President Donald Trump is considering a plan to oust Secretary of State Rex Tillerson, whose relationship has been strained by the top U.S. diplomat's softer line on North Korea and other differences, senior administration officials said on Thursday. Asked by a reporter whether he wanted Tillerson to stay on the job, Trump was coy, merely pointing out that Tillerson was in fact in the building. "Secretary Tillerson continues to lead the State Department".
The White House has a plan to fire Rex Tillerson as secretary of State and replace him with Mike Pompeo, the director of the Central Intelligence Agency, within the next several weeks, according to The New York Times.
Mr Trump surprised many observers when he tweeted that Mr Tillerson was "wasting his time" pursuing contacts with North Korea, and Mr Tillerson was quoted as having said that the president was a "moron", though he denied having said it. In October, Tillerson shot down a report that said he had been on the verge of resigning from his Cabinet position over the summer. Shortly after Tillerson announced that the USA was in diplomatic contact with Pyongyang, Mr. Trump tweeted that "he is wasting his time".
"They engaged in a foreign leader visit and are continuing to work together to close out what we've seen to be an incredible year".
Friction between the president and the nation's top diplomat has grown increasingly public through the year. "Who knows if that still holds?" the source said.
A source familiar with Tillerson's thinking said the secretary of state's original plan when he took the job was to leave in February.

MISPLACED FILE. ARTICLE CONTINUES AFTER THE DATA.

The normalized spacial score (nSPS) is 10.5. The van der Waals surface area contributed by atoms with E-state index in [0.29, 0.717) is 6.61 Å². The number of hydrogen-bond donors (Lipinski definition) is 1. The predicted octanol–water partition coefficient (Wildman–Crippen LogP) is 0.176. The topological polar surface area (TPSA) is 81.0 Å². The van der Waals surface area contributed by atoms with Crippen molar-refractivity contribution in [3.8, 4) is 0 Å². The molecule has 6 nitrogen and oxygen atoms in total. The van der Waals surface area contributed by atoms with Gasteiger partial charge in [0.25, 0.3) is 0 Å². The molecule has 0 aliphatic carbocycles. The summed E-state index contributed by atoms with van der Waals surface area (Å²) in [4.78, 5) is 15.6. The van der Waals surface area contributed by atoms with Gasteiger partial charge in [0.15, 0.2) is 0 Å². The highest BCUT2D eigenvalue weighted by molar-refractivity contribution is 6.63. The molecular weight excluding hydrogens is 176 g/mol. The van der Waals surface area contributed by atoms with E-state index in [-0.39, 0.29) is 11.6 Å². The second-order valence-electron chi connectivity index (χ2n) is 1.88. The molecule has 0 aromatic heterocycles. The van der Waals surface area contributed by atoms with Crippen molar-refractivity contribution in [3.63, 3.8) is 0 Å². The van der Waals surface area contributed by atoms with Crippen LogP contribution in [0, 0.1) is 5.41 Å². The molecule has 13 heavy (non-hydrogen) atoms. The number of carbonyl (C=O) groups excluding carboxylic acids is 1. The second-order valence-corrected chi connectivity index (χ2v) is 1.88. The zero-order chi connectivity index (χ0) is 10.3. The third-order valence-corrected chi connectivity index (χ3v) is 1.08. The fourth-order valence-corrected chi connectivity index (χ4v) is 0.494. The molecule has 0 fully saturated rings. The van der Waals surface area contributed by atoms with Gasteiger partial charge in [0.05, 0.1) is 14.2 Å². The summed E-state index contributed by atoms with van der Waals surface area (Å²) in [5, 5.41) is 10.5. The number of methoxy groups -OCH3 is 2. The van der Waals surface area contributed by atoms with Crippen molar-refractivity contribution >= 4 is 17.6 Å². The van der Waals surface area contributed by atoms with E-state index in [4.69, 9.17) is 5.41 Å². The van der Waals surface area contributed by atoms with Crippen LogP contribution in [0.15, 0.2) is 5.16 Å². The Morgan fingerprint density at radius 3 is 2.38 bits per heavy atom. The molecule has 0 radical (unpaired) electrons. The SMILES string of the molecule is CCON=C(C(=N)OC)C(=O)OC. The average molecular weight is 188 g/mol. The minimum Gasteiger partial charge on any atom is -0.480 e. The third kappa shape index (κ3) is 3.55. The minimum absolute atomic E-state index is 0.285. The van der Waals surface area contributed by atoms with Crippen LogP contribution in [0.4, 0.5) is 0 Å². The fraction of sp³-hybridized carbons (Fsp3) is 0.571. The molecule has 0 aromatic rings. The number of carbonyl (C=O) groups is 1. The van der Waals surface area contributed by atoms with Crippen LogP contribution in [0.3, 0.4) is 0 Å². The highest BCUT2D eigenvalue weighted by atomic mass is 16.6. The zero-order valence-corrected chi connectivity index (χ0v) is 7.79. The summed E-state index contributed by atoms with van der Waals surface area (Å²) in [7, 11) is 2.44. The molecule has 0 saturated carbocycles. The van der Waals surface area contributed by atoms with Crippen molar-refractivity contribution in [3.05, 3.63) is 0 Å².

The White House insists no change is imminent. "It feels like whiplash", a State Department official said. Axios's Mike Allen and Jonathan Swan reported last month that Pompeo's stock was rising in the White House and that he was a leading contender to replace Tillerson. He's been a supporter of President Trump.
Tensions have also run high between Tillerson and veteran diplomats who oppose his proposed staff and budget cuts and in some cases have privately accused him of hollowing out the State Department.
By September, the White House was telling some people that Tillerson would be replaced and some issues needing sign-off from the secretary of state were being put off until after he was gone, said a senior administration official, who like others wasn't authorized to comment publicly and demanded anonymity.
His tenure has coincided with the departure of dozens of veteran foreign policy hands, and numerous State Department's senior policymaking positions remain unfilled.